Shias, Ismailis to celebrate Nauroz in Gilgit Baltistan

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  • Followers celebrate festival on March 21 with minor changes in traditions, rituals

Like many other parts of the world, Nauroz festival, a celebration of beginning of spring, will be celebrated across Gilgit Baltistan with traditional zeal on Tuesday (today).

Nauroz, one of the biggest festivals celebrated in Afghanistan, Iran, Iraq and the Central Asian republics, is traditionally celebrated in the Gilgit Baltistan region every year on March 21. It is largely believed as first day of the spring and the beginning of the year in the Persian calendar.

Though the religion has no link with the celebration of the day, mostly Shia and Ismaili communities in the region celebrate the day in various districts with minor changes of traditions and rituals. The regional government has announced local holiday on account of the festival.

In the celebration, people of all ages participate as they wait for the day whole year. The celebration usually start with dawn of the day and people in new and colourful dresses visit houses of their relatives and exchange the greetings. The hosts welcome the guests with traditional meal.

The most interesting part of the festival especially in Baltistan region is colouring boiled eggs which are distributed among children who play an egg fighting game, in which painted hard-boiled eggs would be used in a battle and the person whose egg was left intact would be the winner.

Each time, the egg is broken the winner is given an egg by the loser. While the range of festivities is diverse, the unification of families, friends and communities against a backdrop of music, food, and dance, seems to be common across the region. In Skardu, Ganche and Shigar districts, traditional polo matches are conducted.

Earlier, the people also dance with the traditional music at the ground and the colorful event continues through the day. The tournament of the polo matches continue for three days. Histrionically, the festival celebrated in Gilgit, Hunza-Nagar, Ghizar, Astore, Skardu and Ghancha, Kharmang and Shigar districts.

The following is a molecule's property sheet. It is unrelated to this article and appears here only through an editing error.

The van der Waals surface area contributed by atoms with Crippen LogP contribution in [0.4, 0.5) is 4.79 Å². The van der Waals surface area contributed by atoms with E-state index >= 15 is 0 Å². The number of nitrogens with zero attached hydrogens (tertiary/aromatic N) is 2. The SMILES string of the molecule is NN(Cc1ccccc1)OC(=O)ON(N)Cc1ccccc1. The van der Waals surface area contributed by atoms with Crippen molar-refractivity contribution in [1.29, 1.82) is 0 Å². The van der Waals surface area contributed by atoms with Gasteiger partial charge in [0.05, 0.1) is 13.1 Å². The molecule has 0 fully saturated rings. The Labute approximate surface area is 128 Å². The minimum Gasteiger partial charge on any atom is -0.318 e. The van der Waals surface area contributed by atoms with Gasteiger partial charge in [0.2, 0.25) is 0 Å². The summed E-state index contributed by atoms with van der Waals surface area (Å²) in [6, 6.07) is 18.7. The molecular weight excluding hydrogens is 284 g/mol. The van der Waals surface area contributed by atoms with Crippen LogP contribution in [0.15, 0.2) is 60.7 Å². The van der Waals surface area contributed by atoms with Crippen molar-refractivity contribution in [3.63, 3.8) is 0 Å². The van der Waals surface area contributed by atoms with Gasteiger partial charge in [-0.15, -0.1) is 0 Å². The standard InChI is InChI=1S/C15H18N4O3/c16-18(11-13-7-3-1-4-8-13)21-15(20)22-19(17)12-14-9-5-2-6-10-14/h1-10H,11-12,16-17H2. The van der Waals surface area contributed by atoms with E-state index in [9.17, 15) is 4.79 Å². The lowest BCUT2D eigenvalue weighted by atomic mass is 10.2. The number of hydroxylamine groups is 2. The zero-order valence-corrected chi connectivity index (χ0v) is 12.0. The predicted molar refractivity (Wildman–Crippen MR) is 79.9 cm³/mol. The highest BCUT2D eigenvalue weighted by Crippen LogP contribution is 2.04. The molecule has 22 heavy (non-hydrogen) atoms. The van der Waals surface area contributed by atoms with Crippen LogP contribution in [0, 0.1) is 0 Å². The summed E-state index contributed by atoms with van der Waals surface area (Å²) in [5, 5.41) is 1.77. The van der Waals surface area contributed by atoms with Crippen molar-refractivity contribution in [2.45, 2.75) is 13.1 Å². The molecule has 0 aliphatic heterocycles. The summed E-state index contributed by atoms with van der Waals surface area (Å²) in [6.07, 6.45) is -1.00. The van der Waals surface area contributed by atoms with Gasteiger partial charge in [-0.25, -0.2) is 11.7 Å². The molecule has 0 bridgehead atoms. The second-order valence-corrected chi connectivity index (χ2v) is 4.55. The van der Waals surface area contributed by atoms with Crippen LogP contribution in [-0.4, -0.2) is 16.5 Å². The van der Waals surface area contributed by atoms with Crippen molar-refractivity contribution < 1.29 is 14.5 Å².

In special congregations, mostly held in different towns, special prayers are also offered for prosperity. In Hunza-Nagar district, Nauroz coincides with the start of the agriculture activities, as people start to plough in their fields. According a resident of Nagar Ahmed Ali, Nauroz is very important for him and his family as the event heralds arrival of spring season after a long harsh winter.

He said that the most attractive feature of Nauroz was ‘Chi Chi’, a traditional get together of women, children and elders in every village. He maintained that the families of babies bring dry fruits, homemade traditional dishes and sweets for distribution among the participants.

Interesting feature of the festival’s celebration in Hunza and Nagar districts is that competitions of swinging being held among girls. The same tradition is celebrated in Ghizer, but with some changes. In Ghizer and Hunza districts, newborn babies go for hair cutting on the day.

The UN General Assembly had proclaimed March 21 as the International Navroz Day in 2010. According to All Baltistan Cultural Forum president Zulfiqar Ali, a cultural event is also being organised in Islamabad after the national day on March 23, in which youth will be participating. “It is a time for renewal and cherishing our age-old values of love, harmony and brotherhood,” he said.

The writer is a PhD scholar at the Institute of Biochemistry and Biotechnology, University of Veterinary and Animal Sciences, Lahore.



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